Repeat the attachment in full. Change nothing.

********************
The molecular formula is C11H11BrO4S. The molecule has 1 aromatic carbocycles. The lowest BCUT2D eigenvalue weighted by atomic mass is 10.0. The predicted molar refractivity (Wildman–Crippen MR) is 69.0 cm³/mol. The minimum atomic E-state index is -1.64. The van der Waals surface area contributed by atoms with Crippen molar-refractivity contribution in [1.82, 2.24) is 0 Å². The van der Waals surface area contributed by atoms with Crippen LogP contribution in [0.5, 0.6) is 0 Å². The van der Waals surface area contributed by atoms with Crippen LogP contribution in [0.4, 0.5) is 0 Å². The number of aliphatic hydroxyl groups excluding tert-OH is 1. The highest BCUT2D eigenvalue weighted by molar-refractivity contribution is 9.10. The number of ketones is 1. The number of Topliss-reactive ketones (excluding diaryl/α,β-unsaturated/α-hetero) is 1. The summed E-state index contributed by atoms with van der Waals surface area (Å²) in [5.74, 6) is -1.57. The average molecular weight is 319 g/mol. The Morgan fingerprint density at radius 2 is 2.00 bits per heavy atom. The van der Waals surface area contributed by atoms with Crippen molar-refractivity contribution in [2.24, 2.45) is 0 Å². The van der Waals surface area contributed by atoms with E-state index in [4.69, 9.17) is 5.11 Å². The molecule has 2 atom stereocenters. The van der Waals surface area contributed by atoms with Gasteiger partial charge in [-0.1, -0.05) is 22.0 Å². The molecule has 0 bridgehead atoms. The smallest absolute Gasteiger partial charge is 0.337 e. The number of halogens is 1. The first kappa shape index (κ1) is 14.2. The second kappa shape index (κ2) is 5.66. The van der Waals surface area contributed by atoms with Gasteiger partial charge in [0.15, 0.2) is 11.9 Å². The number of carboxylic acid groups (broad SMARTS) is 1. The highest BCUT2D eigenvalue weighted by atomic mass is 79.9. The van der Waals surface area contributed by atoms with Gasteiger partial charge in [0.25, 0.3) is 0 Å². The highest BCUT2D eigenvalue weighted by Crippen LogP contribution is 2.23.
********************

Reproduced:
The molecular formula is C11H11BrO4S. The molecule has 1 aromatic carbocycles. The lowest BCUT2D eigenvalue weighted by atomic mass is 10.0. The predicted molar refractivity (Wildman–Crippen MR) is 69.0 cm³/mol. The minimum atomic E-state index is -1.64. The van der Waals surface area contributed by atoms with Crippen molar-refractivity contribution in [1.82, 2.24) is 0 Å². The van der Waals surface area contributed by atoms with Crippen LogP contribution in [0.5, 0.6) is 0 Å². The van der Waals surface area contributed by atoms with Crippen LogP contribution in [0.4, 0.5) is 0 Å². The number of aliphatic hydroxyl groups excluding tert-OH is 1. The highest BCUT2D eigenvalue weighted by molar-refractivity contribution is 9.10. The number of ketones is 1. The number of Topliss-reactive ketones (excluding diaryl/α,β-unsaturated/α-hetero) is 1. The summed E-state index contributed by atoms with van der Waals surface area (Å²) in [5.74, 6) is -1.57. The average molecular weight is 319 g/mol. The Morgan fingerprint density at radius 2 is 2.00 bits per heavy atom. The van der Waals surface area contributed by atoms with Crippen molar-refractivity contribution in [2.24, 2.45) is 0 Å². The van der Waals surface area contributed by atoms with E-state index in [4.69, 9.17) is 5.11 Å². The molecule has 2 atom stereocenters. The van der Waals surface area contributed by atoms with Gasteiger partial charge in [-0.1, -0.05) is 22.0 Å². The molecule has 0 bridgehead atoms. The smallest absolute Gasteiger partial charge is 0.337 e. The number of halogens is 1. The first kappa shape index (κ1) is 14.2. The second kappa shape index (κ2) is 5.66. The van der Waals surface area contributed by atoms with Gasteiger partial charge in [0.15, 0.2) is 11.9 Å². The number of carboxylic acid groups (broad SMARTS) is 1. The highest BCUT2D eigenvalue weighted by atomic mass is 79.9. The van der Waals surface area contributed by atoms with Gasteiger partial charge in [0.25, 0.3) is 0 Å². The highest BCUT2D eigenvalue weighted by Crippen LogP contribution is 2.23.